How to Debone a Ham Shank

Updated February 22, 2018

A whole ham is a formidably large cut of meat for a modern family, so they are generally sold in halves. The upper portion, containing the hip bones, is called the butt half. The lower portion is called the shank half. Either may be cooked with the bone in or the bone removed, as the cook prefers. Shank halves have a less complicated bone structure, and make a better starting point for the novice learning to debone cuts of meat.

Put on your kitchen gloves, if you will be using them. Set the ham on your cutting board, and roll it gently. On one side you will see the edge of a large muscle, with a small seam where it joins to the next.

Slide your knife down this seam, opening it up to a depth of about a half inch. Slide your fingertips into the seam and pull the large muscle away from the one underneath. It will pull away, exposing the layer of connective tissue holding the leg together.

Cut through the connective tissue with the tip of our knife, continuing to pull the large muscle away, until your knife reaches the bone. Spread the cut sides of the ham, laying the bone as open as possible.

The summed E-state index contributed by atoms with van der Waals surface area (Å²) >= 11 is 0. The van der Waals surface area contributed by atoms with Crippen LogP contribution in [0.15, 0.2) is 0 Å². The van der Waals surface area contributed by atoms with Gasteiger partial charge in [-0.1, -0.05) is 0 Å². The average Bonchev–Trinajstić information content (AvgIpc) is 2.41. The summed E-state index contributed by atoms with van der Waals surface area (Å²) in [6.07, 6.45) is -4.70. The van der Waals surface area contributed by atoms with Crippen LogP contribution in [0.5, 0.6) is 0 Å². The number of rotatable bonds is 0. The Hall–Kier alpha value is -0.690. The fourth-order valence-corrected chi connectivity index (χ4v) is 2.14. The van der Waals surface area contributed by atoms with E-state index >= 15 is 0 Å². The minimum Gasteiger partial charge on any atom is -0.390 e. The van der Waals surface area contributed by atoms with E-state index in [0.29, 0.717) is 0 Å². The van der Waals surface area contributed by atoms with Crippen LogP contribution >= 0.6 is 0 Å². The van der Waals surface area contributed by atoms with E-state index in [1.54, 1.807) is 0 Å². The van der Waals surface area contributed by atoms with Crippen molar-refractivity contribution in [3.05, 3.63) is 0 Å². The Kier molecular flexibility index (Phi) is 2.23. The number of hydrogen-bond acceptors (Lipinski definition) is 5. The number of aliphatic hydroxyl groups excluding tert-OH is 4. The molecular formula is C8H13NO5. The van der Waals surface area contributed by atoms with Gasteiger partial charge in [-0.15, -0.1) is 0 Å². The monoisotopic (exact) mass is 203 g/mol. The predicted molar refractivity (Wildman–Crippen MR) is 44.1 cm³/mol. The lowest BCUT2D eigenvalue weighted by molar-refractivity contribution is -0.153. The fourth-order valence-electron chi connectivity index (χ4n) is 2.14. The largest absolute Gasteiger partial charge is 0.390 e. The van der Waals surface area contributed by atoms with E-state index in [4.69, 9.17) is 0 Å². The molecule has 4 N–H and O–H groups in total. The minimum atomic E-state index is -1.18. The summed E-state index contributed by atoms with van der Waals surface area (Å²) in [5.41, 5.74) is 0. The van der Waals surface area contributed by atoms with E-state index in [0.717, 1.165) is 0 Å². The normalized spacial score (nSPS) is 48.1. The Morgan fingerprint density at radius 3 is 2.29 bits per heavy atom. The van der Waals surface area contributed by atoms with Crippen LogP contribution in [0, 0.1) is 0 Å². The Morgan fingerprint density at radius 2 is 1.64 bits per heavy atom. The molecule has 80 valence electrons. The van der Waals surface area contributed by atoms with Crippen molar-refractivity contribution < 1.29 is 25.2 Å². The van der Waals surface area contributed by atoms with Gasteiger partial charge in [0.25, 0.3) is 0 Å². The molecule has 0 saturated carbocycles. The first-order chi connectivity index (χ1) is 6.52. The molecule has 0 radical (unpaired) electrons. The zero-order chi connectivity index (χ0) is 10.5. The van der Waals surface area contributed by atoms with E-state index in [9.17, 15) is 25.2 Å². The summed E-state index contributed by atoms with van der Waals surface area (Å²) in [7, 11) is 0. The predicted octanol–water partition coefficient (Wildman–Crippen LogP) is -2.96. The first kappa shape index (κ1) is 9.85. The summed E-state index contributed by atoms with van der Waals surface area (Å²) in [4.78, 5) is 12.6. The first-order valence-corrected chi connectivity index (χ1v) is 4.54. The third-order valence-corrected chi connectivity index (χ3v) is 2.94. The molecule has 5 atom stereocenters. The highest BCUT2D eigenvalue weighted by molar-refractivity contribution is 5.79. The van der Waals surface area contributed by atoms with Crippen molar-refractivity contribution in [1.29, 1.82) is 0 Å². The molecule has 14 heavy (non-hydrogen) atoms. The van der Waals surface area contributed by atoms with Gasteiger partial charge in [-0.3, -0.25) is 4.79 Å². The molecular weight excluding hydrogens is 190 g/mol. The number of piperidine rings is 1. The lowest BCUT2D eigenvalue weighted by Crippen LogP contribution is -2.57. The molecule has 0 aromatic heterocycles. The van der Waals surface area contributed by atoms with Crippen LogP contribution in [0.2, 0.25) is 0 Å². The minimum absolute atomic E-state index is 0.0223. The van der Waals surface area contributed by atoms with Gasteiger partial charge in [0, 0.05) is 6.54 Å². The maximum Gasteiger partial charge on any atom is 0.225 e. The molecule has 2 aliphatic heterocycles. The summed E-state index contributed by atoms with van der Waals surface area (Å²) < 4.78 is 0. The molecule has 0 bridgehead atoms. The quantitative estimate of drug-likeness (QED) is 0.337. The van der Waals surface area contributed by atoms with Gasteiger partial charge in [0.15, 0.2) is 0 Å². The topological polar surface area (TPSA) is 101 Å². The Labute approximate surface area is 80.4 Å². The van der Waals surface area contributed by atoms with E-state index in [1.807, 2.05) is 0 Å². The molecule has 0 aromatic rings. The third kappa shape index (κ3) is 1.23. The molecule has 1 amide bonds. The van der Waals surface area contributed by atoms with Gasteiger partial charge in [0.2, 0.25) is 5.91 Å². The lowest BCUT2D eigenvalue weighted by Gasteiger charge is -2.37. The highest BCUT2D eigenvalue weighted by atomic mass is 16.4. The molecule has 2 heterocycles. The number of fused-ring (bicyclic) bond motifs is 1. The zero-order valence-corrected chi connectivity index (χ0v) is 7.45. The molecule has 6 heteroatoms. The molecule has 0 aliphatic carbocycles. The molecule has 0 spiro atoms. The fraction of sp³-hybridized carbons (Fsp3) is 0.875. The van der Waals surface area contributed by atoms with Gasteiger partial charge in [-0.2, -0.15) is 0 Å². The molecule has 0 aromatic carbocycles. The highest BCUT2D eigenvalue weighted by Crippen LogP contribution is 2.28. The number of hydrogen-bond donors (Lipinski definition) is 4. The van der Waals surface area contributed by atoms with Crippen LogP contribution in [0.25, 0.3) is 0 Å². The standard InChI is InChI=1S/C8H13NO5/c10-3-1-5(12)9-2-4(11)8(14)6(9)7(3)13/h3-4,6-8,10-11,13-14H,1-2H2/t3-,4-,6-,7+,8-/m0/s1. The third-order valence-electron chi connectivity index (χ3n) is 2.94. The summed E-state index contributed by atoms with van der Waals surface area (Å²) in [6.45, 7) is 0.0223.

Make shallow cuts down each side of the bone, freeing the meat. At each end, cut around the bone and undercut it slightly, loosening the bone at each end. Grip the bone in your non-dominant hand, and twist it firmly counterclockwise.

Run the knife under the exposed side of the bone, cutting it away from the flesh underneath. Rock the bone clockwise, and repeat on the other side. The bone should now be free from the ham. If it is not, reach underneath with the tip of your knife and cut any remaining tissue.

Portion the ham as desired, or roll it and tie it with kitchen twine for roasting.


Boning knives have narrow, rigid blades ranging from six to 10 inches in length. If you do not have a boning knife, a slender utility knife is an excellent substitute.


Clean and sanitise any surfaces that have been in contact with uncooked ham.

Things You'll Need

  • Kitchen gloves (optional)
  • Cutting board
  • Sharp knife, preferably a boning knife
  • Kitchen twine (optional)
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About the Author

Fred Decker is a trained chef and certified food-safety trainer. Decker wrote for the Saint John, New Brunswick Telegraph-Journal, and has been published in Canada's Hospitality and Foodservice magazine. He's held positions selling computers, insurance and mutual funds, and was educated at Memorial University of Newfoundland and the Northern Alberta Institute of Technology.